2 Min Exposure - Alt/AZ Mount - Horsehead
Posted 24 November 2012 - 01:23 PM
I mentioned that my normal mode of operation is Alt/AZ. That is still true for my primary mount at home, which is an LX-200 with a Meade 80mm ED APO mounted piggy-back. Now, my “travel mount” is a Celestron CG5-GT, which of course is a Polar configured mount.
The image linked below, is the Horsehead Nebula. The image is not what the post is about (although I certainly like it…). The discussion is “Mounts” and “Configurations” and “Imaging”. I captured this image two nights ago, with a 75% moon in the sky. The image was taken using the 80mm, piggy-backed on the LX200, mounted Alt/AZ.
The image is a 9 frame stack of 2 Minute exposures. The camera was my SBig ST-8300-M. The full image was cropped to about 1.3d x 1d image. Very little other processing was involved.
The purpose of this post is to simply show that (what I feel are good) images can indeed be taken with Alt/AZ configured mounts, and that a 2 min exposure can produce good results. This image is taken UNGUIDED. If I do 2 min with the LX200 as the imaging source (which I do), I need to guide, but the results are just as good.
The final image (and thus the entry into my personal observation log) can be found here:
Posted 24 November 2012 - 02:28 PM
Nice results showing that, for shorter FL, unguided imaging in AltAz can be done. Thanks.
Posted 24 November 2012 - 05:04 PM
Granted, the 80mm has a shorter FL (about 500mm). But, as I said, I do this with the 8" LX-200 as well. The focal length there is about 2000mm, or 4 times as long. Thus, magnification is 4 times, and the tolerances are that much tighter.
Below is a link to an image I took on 11-12 of M-33 (NGC-0598), The Triangulum Galaxy, with the LX-200. The image shown is the entire CCD, and catches "most" of the galaxy. This galaxy has a very rich collection of stars in the FOV, consisting of various sizes, from very small, to reasonably good sized stars.
If you "super magnify" the image, you can detect some elongation in the horizontal direction. But to a standard size "display", they look fine to me. So, is it "perfect" ? Of course not. And 2 Minutes is about the maximum I can do in Alt/AZ with the LX-200, and still achieve "acceptable" results. Note... this is a GUIDED image.
But the point is..... The image is acceptable, at least to me. And probably to a lot of other people. It is a matter of personal choice of what each person is willing to accept. I do not seek perfection. But I do like good photo documentation of my observations.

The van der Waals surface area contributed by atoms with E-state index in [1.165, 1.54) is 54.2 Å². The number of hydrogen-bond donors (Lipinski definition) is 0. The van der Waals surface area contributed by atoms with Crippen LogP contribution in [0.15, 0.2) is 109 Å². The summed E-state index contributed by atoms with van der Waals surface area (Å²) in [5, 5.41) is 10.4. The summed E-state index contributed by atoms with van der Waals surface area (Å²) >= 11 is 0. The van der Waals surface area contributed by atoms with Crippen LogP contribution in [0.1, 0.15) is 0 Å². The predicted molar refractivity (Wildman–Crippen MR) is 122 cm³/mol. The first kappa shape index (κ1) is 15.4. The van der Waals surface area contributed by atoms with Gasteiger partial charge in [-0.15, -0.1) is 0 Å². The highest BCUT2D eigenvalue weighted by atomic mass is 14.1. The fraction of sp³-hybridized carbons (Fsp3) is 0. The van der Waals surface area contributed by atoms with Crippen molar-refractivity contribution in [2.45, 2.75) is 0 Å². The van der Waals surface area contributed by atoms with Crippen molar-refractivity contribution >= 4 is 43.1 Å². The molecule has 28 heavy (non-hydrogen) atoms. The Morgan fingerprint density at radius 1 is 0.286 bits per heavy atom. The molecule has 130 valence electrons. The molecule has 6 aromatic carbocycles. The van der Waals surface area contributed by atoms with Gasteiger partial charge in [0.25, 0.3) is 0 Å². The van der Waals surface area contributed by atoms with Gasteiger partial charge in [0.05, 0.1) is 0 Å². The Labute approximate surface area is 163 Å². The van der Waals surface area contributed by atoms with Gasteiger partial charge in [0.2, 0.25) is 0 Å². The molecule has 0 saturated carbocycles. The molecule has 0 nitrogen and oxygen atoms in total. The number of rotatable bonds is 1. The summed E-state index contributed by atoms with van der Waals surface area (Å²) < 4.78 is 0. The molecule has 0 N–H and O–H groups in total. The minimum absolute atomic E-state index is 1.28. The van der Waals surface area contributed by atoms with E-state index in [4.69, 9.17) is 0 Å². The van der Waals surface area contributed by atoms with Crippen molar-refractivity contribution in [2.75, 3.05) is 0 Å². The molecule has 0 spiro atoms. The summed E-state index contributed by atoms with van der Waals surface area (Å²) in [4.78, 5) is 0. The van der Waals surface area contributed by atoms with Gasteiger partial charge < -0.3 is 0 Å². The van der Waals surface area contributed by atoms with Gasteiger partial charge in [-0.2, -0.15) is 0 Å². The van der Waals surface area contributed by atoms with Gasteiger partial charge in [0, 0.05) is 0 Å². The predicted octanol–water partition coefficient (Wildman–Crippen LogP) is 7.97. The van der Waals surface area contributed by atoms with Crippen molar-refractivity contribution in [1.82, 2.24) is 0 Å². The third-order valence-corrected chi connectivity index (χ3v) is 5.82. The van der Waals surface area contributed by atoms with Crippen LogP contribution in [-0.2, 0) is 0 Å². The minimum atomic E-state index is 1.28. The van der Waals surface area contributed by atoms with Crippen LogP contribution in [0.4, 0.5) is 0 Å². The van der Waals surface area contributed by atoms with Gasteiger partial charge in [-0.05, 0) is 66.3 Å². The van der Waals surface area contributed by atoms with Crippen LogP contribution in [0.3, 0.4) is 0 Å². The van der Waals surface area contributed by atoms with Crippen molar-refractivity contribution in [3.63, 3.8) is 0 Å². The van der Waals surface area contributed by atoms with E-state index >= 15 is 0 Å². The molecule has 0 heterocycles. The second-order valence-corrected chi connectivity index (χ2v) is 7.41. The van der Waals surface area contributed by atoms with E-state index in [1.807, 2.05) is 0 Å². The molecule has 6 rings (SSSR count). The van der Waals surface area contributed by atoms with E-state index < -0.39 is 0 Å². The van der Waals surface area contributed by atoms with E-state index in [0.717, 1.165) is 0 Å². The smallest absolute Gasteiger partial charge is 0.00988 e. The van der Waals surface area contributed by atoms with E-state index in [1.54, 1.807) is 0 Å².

It can be done.
Here is the link:
Posted 24 November 2012 - 06:06 PM
I think your images, guided long FL and unguided short FL, do look good. I'd be happy with results like those. Have you tried guided with the short fl on the CG5? I like my LX80 a lot and don't plan on getting rid of it. But, it looks as if I may need somthing else if I want to get into AP. I had a CG5 that I probably should have kept. Your OTA's sound a lot like what I'm using 2700mm Mak and a 500mm 80mm refractor. At this point, I plan to guide and image with 80mm refractors and leave the Mak out of things.
Posted 17 December 2012 - 05:17 PM
Please post your photos here in this thread. The links you gave no longer seem to work.
You stated that you guided these photos. I am assuming that you were not using a field de-rotator. So, did you guide on a star at the center of the field so that the guiding process would not be affected by field rotation? Did you try some unguided images for comparison?
Posted 18 December 2012 - 12:00 AM
I am working on re-publishing my astronomy web page(s).
I will have the link repaired tomorrow morning.
As to your questions...
No field de-rotator. I was going to play with one to extend the time (beyond 2-min)... but discovered that you really need to use an OAG, and I am not configured for that.
My guiding (both at home and away) uses a Orion StarShoot Camera, and whatever OTA is available. At home, that could be the LX200 or the 80mm ED-APO (which ever one i am not using for imaging). Away, with the Celectron CG5-GT and 6" SCT, i use an Orion 8x50 (was originally a finder).